Several Wildwood residents at Monday's city council meeting raised major concerns about the proposed treetop adventure course being recommended by St. Louis County Parks and Recreation Department managers to be built in Greensfelder Park in Wildwood. Current county park plans are to enable a privately owned, Maryland-based company to transform about seven acres of Greensfelder into an treetop zipline and obstacle course.
Among people's concerns since news of this project went public are:
- Public transportation issues and public safety
- Human, equestrian and wildlife safety
- Environmental impact
- Perceived secretive nature of overall project, including costs and timeline
- Lack of public input and inclusivity
- Increased noise pollution
- Public versus private use of protected land
- Questions regarding use of tax dollars
- County versus city jurisdiction
- Precedent-setting nature of actions
- True purposes/meaning for parks
See previous articles for background:
County 'Goes Ape' to Help Save Greensfelder Park in Wildwood
Treetop Park Tabled on St. Louis County Council Agenda
District 7 County Councilman Weighs in on Proposed Treetop Park
Some people prior to Thanksgiving voiced the county's process to secure a contract with the private treetop park company, GoApe!, is moving too quickly and without adequate public input.
Wildwood residents Eva Brinner and Nancy Mueller, who both live near Greensfelder Park, started an online petition "in TOTAL OPPOSITION to the proposed recreational Zipline development in this Park."
The petition references the fact that Greensfelder Park was donated to St. Louis County by civic leader Albert P. Greensfelder, an avid conservationist who wanted to protect the 1,700-acre site as green space.
The petition emphasizes other concerns:
"Had due diligence been done in advance by St. Louis County, the inappropriateness and potential for overuse, traffic gridlock, and resulting dangerous accidents here would have easily been apparent. Even a simple Traffic Engineering Safety Report would have rejected this Greensfelder Park site for development."
As of early Monday morning, petition organizers had 357, or 89 percent, of the stated goal of securing 400 online opponents. In addition to petitioners who listed Missouri as their residency, opponents from the additional following states signed it as well: Illinois, Washington, Utah, California, Pennsylvania, Texas, Virginia, Florida, Oregon, New York, Oklahoma, Minnesota, Colorado and New Hampshire. Even petitioners from the United Kingdom, Spain, Austria, Poland, Germany and Italy weighed in.
Here's what online petitioner Janet Ferguson from Missouri added to her stated opposition: "We residents of St. Louis County love our parks. Please consider further study on the proposed Zipine site and its impact on this beautiful conservation site. If any further development is appropriate, it should be within the context of education as related to the ongoing classes provided at Rockwoods Reservation for all ages—another gift in addition to Greensfelder Park from St. Louis County Civic Leader Albert P. Greensfelder, Conservationist. This type of Zipline might be more appropriate in a State Park or a waste area in need of redevelopment, such as can be found adjacent to many highway interchanges. A privately donated conservation area certainly is NOT the place. Please table this project for further study into all the aspects related to further development, especially those of public safety and species survival. When our wild areas are lost, they are gone forever. I would recommend careful study before going forward in this design. There are many reasons that roads alone can wreak havoc with an ecosystem of any kind. Many species are dependent upon unbroken tracts of land. The fewer roads into a conservation area, the better, in general. Meanwhile, deer and automobiles do not mix. This is a no-brainer. Bringing many more vehicles into an area through rural winding access roads potentially increases the likelihood of pollution and traffic accidents with potential fatalities."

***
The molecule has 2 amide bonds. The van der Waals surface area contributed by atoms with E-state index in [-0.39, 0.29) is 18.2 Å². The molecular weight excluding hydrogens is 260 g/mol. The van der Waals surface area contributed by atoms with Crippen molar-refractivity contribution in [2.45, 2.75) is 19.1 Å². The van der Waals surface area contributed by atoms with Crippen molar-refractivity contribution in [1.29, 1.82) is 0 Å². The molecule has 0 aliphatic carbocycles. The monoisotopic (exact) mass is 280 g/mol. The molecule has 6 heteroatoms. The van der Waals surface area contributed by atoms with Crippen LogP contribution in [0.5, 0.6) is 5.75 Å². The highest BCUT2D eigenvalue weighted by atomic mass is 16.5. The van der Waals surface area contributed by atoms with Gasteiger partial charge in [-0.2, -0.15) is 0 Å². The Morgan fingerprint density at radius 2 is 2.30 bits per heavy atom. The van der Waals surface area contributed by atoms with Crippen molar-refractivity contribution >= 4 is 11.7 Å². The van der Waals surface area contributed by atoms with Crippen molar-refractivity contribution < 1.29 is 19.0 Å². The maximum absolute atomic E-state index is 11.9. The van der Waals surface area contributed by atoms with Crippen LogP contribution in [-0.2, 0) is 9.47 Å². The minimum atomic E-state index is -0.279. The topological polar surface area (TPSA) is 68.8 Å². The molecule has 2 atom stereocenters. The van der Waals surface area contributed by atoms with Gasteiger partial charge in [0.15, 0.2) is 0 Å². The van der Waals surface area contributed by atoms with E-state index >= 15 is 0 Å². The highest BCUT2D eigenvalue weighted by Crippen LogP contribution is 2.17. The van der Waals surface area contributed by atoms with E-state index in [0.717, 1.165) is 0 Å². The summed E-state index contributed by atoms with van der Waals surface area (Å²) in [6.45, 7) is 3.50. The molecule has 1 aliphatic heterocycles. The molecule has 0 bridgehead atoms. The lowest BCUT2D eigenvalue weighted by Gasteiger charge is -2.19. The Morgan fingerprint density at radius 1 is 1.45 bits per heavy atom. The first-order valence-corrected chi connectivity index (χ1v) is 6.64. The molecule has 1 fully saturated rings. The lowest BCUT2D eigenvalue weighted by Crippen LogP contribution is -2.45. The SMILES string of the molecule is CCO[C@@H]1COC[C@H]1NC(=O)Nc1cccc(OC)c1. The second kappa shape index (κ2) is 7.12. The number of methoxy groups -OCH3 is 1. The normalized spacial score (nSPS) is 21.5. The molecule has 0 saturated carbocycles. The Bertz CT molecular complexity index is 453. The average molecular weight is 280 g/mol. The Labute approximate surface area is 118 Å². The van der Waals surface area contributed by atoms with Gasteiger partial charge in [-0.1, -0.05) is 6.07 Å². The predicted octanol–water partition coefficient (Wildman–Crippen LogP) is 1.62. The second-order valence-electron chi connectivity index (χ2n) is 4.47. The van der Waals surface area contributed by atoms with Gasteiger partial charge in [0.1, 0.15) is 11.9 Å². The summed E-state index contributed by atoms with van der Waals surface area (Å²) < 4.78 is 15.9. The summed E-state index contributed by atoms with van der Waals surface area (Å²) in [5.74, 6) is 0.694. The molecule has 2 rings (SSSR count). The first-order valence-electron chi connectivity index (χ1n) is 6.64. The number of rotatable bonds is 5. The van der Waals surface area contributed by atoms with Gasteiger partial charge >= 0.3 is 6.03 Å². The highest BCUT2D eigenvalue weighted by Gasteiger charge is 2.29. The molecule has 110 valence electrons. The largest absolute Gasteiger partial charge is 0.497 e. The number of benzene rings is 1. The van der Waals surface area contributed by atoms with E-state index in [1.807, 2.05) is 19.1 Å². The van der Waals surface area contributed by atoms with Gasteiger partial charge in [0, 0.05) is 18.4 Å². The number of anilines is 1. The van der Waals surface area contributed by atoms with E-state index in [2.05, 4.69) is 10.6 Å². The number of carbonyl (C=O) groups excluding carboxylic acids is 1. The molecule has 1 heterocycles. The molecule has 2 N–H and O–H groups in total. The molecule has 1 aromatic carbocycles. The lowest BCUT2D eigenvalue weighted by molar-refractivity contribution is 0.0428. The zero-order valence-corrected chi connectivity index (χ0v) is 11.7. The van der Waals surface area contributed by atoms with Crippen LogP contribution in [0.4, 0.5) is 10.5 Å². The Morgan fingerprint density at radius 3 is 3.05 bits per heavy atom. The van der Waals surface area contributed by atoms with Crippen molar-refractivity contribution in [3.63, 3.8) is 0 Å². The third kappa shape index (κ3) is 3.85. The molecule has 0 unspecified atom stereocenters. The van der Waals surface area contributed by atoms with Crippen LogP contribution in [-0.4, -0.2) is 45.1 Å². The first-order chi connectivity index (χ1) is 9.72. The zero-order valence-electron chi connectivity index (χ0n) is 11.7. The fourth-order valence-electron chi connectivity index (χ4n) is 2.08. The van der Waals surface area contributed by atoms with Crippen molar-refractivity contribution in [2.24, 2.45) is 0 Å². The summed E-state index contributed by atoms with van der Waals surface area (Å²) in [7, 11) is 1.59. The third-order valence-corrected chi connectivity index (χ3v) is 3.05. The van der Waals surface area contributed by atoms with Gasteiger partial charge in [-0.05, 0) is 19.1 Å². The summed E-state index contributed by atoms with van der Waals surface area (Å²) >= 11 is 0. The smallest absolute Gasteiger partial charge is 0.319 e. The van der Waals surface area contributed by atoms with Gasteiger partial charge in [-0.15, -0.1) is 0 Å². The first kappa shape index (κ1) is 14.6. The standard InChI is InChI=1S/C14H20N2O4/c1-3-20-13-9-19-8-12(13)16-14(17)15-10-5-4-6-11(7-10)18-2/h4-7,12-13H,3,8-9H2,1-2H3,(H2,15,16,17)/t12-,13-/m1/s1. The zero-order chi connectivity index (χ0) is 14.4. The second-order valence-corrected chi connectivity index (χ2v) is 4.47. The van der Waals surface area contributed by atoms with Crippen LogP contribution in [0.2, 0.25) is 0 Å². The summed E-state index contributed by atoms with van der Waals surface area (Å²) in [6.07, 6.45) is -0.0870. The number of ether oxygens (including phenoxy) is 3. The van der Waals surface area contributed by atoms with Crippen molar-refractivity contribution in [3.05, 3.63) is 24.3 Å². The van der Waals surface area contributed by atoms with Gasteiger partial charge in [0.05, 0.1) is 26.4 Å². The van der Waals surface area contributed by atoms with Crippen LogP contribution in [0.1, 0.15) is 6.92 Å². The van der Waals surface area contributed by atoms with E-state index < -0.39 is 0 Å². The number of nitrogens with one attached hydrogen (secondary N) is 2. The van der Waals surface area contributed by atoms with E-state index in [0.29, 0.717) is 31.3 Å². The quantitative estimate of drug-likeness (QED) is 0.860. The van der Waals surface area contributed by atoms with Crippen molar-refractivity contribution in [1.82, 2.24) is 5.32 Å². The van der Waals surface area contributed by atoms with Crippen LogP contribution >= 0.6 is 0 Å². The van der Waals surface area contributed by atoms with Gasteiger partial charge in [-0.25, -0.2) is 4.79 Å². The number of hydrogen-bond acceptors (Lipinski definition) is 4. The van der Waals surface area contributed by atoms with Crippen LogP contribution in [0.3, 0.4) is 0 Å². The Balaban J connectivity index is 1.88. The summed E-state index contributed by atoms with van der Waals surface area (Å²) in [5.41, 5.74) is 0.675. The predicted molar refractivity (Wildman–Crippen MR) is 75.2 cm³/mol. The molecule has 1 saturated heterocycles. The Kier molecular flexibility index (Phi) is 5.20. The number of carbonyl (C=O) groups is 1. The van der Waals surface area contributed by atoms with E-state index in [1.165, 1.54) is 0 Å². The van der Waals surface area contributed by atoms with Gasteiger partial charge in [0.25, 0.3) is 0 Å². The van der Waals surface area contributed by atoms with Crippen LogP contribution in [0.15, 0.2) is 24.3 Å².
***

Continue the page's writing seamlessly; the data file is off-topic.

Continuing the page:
Petitioner Jeffrey Mueller, also from Missouri, asked: "Would Mr. Greensfelder have wanted his generous land gift to the people marred by a zip line? No. It was intended to be a quiet respite from the ills and asphalt and unnatural noise of our crowded cities. Let it remain a place of peace and quiet and natural beauty. Nature cannot be improved upon."
Tom Ott, acting director for St. Louis County Parks and Recreation Department, continually has said one of the main reasons staffers are pursuing this canopy obstacle course is to generate revenue for a county park system that faces a huge budget deficit.
The treetop adventure course is projected by Ott and GoApe! representatives to be able to generate $45,000 to $60,000 for the county the first year in operation, and $100,000 or more in annual income for years thereafter. Greensfelder Park users consistently have asked if funds from the proposed treetop course would stay associated with Greensfelder, but park officials said the money would be blended into the overall park department budget.
Tuesday's agenda for St. Louis County council members includes an item to approve a $22,945,211 park maintenance fund for fiscal year 2013.
The petition posed: "All this disruption to the park to raise $50,000 when the budget is $23 million per year! Is it worth it for a revenue gain of 2/10 of 1% of the Park budget?"